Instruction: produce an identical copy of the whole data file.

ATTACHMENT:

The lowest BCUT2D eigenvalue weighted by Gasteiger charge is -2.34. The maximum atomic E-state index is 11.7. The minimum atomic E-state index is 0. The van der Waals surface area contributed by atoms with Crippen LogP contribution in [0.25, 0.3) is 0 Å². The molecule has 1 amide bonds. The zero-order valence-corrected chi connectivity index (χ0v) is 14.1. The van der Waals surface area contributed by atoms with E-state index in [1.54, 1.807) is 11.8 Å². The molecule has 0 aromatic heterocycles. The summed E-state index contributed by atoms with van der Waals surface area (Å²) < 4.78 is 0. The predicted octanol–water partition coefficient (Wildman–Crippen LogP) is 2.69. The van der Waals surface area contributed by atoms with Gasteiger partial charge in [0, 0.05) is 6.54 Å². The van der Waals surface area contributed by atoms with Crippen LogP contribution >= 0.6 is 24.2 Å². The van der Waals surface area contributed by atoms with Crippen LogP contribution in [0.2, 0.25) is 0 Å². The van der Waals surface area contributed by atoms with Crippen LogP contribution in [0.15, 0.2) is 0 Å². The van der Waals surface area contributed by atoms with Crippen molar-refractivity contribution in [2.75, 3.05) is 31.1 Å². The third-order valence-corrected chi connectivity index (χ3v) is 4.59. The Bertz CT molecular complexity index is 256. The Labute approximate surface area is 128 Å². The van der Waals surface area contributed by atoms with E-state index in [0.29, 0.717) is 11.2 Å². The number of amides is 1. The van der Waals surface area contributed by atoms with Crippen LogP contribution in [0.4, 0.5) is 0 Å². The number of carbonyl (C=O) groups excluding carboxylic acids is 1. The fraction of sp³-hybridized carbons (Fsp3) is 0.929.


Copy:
The lowest BCUT2D eigenvalue weighted by Gasteiger charge is -2.34. The maximum atomic E-state index is 11.7. The minimum atomic E-state index is 0. The van der Waals surface area contributed by atoms with Crippen LogP contribution in [0.25, 0.3) is 0 Å². The molecule has 1 amide bonds. The zero-order valence-corrected chi connectivity index (χ0v) is 14.1. The van der Waals surface area contributed by atoms with E-state index in [1.54, 1.807) is 11.8 Å². The molecule has 0 aromatic heterocycles. The summed E-state index contributed by atoms with van der Waals surface area (Å²) < 4.78 is 0. The predicted octanol–water partition coefficient (Wildman–Crippen LogP) is 2.69. The van der Waals surface area contributed by atoms with Gasteiger partial charge in [0, 0.05) is 6.54 Å². The van der Waals surface area contributed by atoms with Crippen LogP contribution >= 0.6 is 24.2 Å². The van der Waals surface area contributed by atoms with Crippen LogP contribution in [0.2, 0.25) is 0 Å². The van der Waals surface area contributed by atoms with Crippen LogP contribution in [0.15, 0.2) is 0 Å². The van der Waals surface area contributed by atoms with Crippen molar-refractivity contribution in [2.75, 3.05) is 31.1 Å². The third-order valence-corrected chi connectivity index (χ3v) is 4.59. The Bertz CT molecular complexity index is 256. The Labute approximate surface area is 128 Å². The van der Waals surface area contributed by atoms with E-state index in [0.29, 0.717) is 11.2 Å². The number of amides is 1. The van der Waals surface area contributed by atoms with Crippen LogP contribution in [0.4, 0.5) is 0 Å². The number of carbonyl (C=O) groups excluding carboxylic acids is 1. The fraction of sp³-hybridized carbons (Fsp3) is 0.929.